"Regarding your request to deliver Dawson's fish to AKSE. The answer is no. You were permitted to do this as a convenience for AKSE members while you were employed at AKSE. Now that you are no longer employed at AKSE, I cannot allow you to continue this practice."
Thus came Rabbi Joel's update on the delivery of certified Kosher fish to AKSE, though I think the actual certification may be his rather than the Vaad's. I've never bought fish from Dawson's. Next week we read the section on kashrut which includes the pasuk on what constitutes a Kosher fish:
I'm quite content to eat whatever has fins and scales, irrespective of its origins and whatever else the equipment that gutted the innards and removed the required s'napir v'kaskeset may have sliced. There are some who are more meticulous, striving for a loftier perch of frumkeit,sometimes even hypercorrect which I usually regard as a variant of wrong. While I never purchased anything from Dawson's, I also never deleted the weekly message as Mr. Kessler transitioned from Cantor Joel chess maven to Rabbi Joel pursuer of the visibly Orthodox trappings. Fish prices are best at Trader Joe's. People from AKSE purchase these aquatic critters prepared in the most meticulous way. It's addition added something to a small cadre of members who set aside some of their druthers to stay with AKSE, compromising on things they might really liked to have had from a mechitza to a closed shabbos parking lot to a Rabbi who attended RIETS or Chovevi but would not show us interest amid our customary practices. Issues of genevah or even Elmer Gantry parallels aside, if Rabbi Joel's departure creates a schism it will be the purchasers of Dawson fish who decide that a Shteible atmosphere, or in current parlance "post-denominational", might be their darchei noam. They may very well conclude that they can purchase a lot of personally gratifying Judaism on their own for $2625 less a certain amount of more nominal contribution to operating expenses that do not include salaries or much in the way of postage.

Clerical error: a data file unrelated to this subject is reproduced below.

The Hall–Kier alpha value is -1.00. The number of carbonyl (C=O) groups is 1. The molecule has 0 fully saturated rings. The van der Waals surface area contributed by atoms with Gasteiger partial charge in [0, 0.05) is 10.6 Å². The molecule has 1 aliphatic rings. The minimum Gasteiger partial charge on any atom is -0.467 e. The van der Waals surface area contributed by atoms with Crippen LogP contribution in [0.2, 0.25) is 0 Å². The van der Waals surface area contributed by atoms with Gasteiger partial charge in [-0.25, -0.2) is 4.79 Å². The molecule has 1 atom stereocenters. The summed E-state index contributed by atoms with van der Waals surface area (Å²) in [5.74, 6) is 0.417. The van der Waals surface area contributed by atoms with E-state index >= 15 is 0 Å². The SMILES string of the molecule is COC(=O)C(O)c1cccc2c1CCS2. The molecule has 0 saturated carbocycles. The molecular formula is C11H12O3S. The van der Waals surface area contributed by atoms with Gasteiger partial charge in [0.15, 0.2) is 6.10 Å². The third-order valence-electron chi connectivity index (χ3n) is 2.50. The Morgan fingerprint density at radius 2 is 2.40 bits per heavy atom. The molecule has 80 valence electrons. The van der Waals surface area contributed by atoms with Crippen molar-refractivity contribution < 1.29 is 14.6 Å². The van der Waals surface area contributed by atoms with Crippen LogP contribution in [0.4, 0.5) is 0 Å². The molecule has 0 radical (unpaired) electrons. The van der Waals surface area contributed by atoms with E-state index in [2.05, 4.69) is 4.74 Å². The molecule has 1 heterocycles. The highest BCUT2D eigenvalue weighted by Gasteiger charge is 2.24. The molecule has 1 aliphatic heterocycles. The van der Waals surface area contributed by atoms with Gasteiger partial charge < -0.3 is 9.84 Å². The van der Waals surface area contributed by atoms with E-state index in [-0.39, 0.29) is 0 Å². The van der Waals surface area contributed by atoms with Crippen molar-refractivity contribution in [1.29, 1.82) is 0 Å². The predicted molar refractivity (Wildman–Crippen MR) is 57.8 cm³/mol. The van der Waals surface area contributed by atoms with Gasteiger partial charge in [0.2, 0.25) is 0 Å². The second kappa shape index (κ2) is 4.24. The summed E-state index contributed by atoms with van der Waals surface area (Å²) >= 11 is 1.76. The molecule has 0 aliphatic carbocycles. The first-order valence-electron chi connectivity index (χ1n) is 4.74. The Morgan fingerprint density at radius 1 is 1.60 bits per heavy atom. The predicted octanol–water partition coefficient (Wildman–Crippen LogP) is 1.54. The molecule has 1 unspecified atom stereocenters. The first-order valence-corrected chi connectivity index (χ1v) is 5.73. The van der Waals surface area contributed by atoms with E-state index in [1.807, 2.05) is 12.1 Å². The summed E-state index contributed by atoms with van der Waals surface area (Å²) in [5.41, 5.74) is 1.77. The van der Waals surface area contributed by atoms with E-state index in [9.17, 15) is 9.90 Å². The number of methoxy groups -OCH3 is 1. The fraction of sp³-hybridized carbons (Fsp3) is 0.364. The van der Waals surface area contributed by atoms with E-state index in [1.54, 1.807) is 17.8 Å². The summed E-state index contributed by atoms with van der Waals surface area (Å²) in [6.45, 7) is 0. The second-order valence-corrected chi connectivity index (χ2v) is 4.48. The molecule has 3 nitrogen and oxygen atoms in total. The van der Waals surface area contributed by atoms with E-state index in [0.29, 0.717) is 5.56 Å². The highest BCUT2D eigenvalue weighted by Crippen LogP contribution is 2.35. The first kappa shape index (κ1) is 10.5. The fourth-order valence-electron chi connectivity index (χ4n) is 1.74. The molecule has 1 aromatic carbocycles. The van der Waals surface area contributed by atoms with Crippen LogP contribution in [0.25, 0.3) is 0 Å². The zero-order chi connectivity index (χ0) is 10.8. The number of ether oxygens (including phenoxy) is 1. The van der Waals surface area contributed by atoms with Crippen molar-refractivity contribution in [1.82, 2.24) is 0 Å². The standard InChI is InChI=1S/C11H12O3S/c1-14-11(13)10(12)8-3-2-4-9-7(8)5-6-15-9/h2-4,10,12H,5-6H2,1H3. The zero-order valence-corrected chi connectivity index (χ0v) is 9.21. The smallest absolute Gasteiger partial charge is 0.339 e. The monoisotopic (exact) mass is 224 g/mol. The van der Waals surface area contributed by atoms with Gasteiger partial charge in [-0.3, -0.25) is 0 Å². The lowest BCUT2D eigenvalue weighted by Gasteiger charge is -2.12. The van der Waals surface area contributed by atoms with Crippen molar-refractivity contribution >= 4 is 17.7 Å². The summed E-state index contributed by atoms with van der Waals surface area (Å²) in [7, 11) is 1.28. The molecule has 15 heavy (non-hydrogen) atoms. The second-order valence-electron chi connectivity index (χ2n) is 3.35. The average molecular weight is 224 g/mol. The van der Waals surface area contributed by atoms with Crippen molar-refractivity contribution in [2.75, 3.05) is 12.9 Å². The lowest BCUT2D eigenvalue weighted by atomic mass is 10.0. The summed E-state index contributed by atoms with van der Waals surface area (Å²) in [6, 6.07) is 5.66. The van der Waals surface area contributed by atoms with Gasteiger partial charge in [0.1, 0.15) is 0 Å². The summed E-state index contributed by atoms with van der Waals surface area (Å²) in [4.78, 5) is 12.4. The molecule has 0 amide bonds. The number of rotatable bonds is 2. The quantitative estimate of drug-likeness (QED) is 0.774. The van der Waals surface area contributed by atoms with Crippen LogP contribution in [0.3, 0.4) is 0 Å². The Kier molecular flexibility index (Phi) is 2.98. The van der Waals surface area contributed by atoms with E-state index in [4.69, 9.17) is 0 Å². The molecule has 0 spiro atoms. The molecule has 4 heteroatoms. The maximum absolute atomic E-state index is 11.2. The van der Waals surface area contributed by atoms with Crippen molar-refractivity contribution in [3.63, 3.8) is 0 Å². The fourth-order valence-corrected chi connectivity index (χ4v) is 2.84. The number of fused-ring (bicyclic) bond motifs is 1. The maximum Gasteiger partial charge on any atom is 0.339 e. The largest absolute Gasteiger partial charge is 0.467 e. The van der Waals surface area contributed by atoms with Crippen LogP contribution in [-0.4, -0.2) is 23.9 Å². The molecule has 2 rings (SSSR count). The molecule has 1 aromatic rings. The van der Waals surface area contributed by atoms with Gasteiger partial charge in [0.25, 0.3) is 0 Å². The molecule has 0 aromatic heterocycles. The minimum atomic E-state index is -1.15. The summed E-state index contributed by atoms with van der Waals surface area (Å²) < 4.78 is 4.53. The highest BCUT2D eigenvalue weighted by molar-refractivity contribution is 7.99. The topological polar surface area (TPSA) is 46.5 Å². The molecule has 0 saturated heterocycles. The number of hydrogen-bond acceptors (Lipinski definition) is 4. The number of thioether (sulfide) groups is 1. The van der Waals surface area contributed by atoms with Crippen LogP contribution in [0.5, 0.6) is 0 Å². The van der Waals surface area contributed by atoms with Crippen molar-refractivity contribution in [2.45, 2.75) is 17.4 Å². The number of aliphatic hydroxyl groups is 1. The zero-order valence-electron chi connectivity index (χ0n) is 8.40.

I am hard pressed to think of what good can come of banning the fish deliveries. These people in quest of frum are the often underserved members that one would most want under AKSE's roof as much as possible and with minimum recruitment contact with the former Cantor. Discouraging that seems unwise. Even the manner in which it was quoted has some theological problems for AKSE as a Torah driven organization.
Taking reprisals has the same prohibition as eating crustanceans. True, lo tikom would me a mishpat which has some means of understanding while s'napir v'kaskeset is a chuk which seems more arbitrary. Not permitting somebody who developed a program to advance Kashrut in the community to include AKSE in its continuance diminishes AKSE. And maybe that is what makes v'lo titor a mishpat. Its negative consequences to the people acting petty exceeds its restraint of the intended target.